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Equitable Access to Mental Health and Substance Use Care: An Urgent Need

July 18, 2023

Due to the deepening mental health and substance use crisis in the U.S., there's an urgent need for equitable access to care that is timely, clinically effective, and adequately reimbursed by insurers. This need encompasses psychiatrists, psychologists, social workers, other counselors, and treatment facilities as well as mental health and substance use care delivered by primary care providers.Multiple studies, including analyses of insurance claims and surveys of employers and providers, have demonstrated that in-network health insurance coverage for treatment of mental health and substance use conditions remains inadequate and not "on par" with access to in-network health insurance coverage for physical health treatment.This patient-experience survey conducted by NORC (Survey) explored key topics such as: 1) how often mental health or substance use care is needed but not received; 2) how difficult it is to find in-network providers accepting new patients; 3) how often and why patients use out-ofnetwork providers for mental health or substance use care versus physical health care; 4) how often patients feel that mental health or substance use care from PCPs and other physical health providers is insufficient; 5) how often services are denied; and more.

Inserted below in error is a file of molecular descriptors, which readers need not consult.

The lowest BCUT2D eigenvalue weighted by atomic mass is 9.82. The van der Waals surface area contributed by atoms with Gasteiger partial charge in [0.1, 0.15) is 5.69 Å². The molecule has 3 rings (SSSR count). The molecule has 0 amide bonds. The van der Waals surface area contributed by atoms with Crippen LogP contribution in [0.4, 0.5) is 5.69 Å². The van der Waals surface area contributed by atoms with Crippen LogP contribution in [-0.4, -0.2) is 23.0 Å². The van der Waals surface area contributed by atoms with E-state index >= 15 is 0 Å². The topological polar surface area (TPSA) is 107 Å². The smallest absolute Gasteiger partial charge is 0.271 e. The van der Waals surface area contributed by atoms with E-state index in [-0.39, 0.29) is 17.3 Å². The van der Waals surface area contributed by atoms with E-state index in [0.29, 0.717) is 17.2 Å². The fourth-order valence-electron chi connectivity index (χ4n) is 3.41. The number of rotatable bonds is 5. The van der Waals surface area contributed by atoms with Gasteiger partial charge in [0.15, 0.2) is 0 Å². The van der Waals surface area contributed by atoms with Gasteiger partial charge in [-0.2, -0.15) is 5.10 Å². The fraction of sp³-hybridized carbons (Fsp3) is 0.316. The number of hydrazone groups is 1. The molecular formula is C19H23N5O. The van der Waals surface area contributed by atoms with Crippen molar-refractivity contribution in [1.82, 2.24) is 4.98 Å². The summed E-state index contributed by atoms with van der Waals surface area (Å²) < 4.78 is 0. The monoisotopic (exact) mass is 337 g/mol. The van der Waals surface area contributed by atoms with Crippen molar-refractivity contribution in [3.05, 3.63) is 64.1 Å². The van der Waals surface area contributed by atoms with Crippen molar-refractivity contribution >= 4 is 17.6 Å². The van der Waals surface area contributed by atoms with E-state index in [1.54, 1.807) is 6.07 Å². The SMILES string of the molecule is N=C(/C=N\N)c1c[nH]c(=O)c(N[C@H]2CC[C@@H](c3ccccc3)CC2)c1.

Out of Reach: How Gaps in Medicare Coverage of Substance Use Disorder Care Harm Beneficiaries

June 23, 2023

Retirement should mark an exciting new chapter, not a health care nightmare! More than 4.3 million adults 65+ have a substance use disorder, but very few receive treatment through Medicare. As leaders of the Medicare Addiction Parity Project, Legal Action Center developed an issue brief that includes stories from beneficiaries who have struggled to get the lifesaving addiction treatment they need and recommendations for how to close these dangerous gaps in Medicare coverage.In 2022, RRF Foundation for Aging awarded a two-year grant to Legal Action Center of the City of New York. Inc. in support of advocacy efforts to bring parity in healthcare coverage for older adults on Medicare experiencing substance use disorders.Click "Download" to access this resource.